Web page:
WHAT IS AN INNOVATION TIME GRANT?
Beginning with the 2018-2019 school year, Ursuline has offered up to three Innovation Time Grants per school year. The idea behind this is that the one commodity that is hard to come by is time, so teachers accepted into the program are given a single “release” period for the school year of their grant. Teaching one less class allows grantees to use that release time to pursue a project that will allow research and development of innovative education practices.
Applicants describe the proposed innovation, demonstrate a clear link to the UA strategic roadmap, and offer suggestions as to how the idea or project could be shared with other teachers in their department and beyond to benefit even more students. Applicants must also identify how they will evaluate their success.
Innovative Time Grants are unique to UA—it is time set aside for teachers to research and develop a particular innovative idea. The time grants focus on innovative practices, and many of these have been linked with student-centered/driven learning. The grants are great because they give faculty time to research and implement shifts in education, specifically toward a more student-driven learning model.
INNOVATION TIME GRANT EXAMPLES
English Teacher Kate Schenck
Teaching Writing with Student Wellbeing Competencies
- Began as an exploration of what it would mean to have a competency-based learning classroom... and how to assess competency-based learning.
- Can you explicitly teach wellness in an English classroom?
- Explore how to make student wellness tangible and link it to instruction and assessment.
- How has COVID-19 further reinforced the importance of resilience, empathy, self-expression, and a growth mindset in the learning process?
- Follow her work on writing and wellness: https://www.hervoiceatthetable.com/
Theology Teacher Angela Jakubik
Best Practices in Catholic High Schools: Accompanying Students on their Journeys of Faith
- Research Questions:
- The first item in an Ursuline Portrait of a Graduate is that an Ursuline graduate is “a woman of faith and reflection." So, what does this look like? What might we do to foster this?
- What could a Catholic high school theology classroom look like if the pedagogical approach shifted to faith formation and spiritual development?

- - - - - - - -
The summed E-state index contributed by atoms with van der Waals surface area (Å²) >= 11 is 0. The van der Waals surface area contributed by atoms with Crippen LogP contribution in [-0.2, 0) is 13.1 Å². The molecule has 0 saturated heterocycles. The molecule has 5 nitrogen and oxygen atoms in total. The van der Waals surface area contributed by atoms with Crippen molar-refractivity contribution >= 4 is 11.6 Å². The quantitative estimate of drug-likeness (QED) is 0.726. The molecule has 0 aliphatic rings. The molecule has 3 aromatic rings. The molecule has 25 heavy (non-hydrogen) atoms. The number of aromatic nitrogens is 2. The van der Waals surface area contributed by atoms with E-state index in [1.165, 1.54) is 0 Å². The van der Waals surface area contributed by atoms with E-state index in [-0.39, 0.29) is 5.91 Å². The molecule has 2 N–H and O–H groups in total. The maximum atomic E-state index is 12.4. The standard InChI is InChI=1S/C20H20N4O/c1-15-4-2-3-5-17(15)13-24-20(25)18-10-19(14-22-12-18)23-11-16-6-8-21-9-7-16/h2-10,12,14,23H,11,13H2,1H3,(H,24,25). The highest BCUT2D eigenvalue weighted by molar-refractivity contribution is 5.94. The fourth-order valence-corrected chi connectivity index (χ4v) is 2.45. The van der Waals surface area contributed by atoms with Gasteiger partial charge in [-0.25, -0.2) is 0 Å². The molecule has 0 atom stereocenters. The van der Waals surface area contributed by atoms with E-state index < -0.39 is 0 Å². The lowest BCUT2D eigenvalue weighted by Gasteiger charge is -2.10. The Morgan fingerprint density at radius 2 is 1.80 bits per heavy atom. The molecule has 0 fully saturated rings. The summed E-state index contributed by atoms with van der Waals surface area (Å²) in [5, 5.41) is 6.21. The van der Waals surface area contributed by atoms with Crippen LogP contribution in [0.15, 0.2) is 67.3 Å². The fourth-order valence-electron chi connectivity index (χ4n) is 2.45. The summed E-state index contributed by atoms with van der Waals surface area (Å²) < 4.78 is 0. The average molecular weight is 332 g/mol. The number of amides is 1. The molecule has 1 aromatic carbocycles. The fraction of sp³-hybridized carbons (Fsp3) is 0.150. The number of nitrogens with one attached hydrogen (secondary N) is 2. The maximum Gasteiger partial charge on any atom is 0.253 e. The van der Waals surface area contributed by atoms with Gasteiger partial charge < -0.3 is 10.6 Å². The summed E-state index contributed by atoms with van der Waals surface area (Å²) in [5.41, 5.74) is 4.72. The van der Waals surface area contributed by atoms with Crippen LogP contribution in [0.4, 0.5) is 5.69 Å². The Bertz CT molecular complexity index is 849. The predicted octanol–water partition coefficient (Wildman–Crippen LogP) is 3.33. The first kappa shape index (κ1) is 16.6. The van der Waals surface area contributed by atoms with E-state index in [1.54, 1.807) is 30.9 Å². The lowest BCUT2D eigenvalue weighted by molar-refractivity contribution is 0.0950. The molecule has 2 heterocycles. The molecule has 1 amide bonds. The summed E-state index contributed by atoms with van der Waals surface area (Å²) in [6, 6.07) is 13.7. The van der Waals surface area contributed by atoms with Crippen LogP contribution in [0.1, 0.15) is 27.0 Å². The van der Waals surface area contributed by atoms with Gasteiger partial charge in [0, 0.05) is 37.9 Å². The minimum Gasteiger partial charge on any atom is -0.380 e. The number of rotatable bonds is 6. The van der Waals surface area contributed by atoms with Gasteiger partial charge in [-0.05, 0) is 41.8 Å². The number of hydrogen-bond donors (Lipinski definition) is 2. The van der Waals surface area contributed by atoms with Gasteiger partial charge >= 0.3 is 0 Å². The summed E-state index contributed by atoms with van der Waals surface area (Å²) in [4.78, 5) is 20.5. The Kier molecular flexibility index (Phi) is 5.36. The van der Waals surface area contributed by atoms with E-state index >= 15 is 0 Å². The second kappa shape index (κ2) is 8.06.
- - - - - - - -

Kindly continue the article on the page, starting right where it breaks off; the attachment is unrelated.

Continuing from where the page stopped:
- How might we blend personalized learning approaches with best practices of sharing the Catholic faith in order to better accompany our students, meeting each girl where she is on her journey of faith?
- This would also further Ursuline Academy’s work towards our second strategic imperative, a student-centered focus, thus helping to foster students’ values and strengthen their virtues.
English Teacher Sarette Albin
Personalized English Classroom: Book Clubs, choice
- Infuse journaling and discussion so that all students express their ideas daily
- Eliminate lecture-based lessons and instead rely on:
- Small group workshops, individual conferences, and self-paced learning
- Create book club units in which students select a text and set their reading schedule
- Design classwork, projects, and essays so students choose the topics they explore
- Craft a system for students to learn and apply grammar through creative writing
Math Teacher Katelyn Hayes
Building Student Agency through Self-Assessment
- Goals: Create an environment that empowers students to deepen their learning through self-evaluation, reflection, and revision to build mathematical connections. Provide resources, time, and space for students to engage in this process, becoming more aware of their own learning. Examine individual student growth on reflections throughout the year. Students using the revision process as a stepping stone to make deeper mathematical connections will indicate successful self-reflection.
English Teacher Megan Griffin
Student Choice and Investment in their Writing
- De-centering reading curriculum: Independent reading, book clubs, student choice in text and topic for research essay (Citizen Rhetor Project)
Math Teacher Jules McGee
Exploring Standards-based Grading
Computer Science Teacher Eve Juarez
Building a Blended Learning Flex Model for the Ursuline Classroom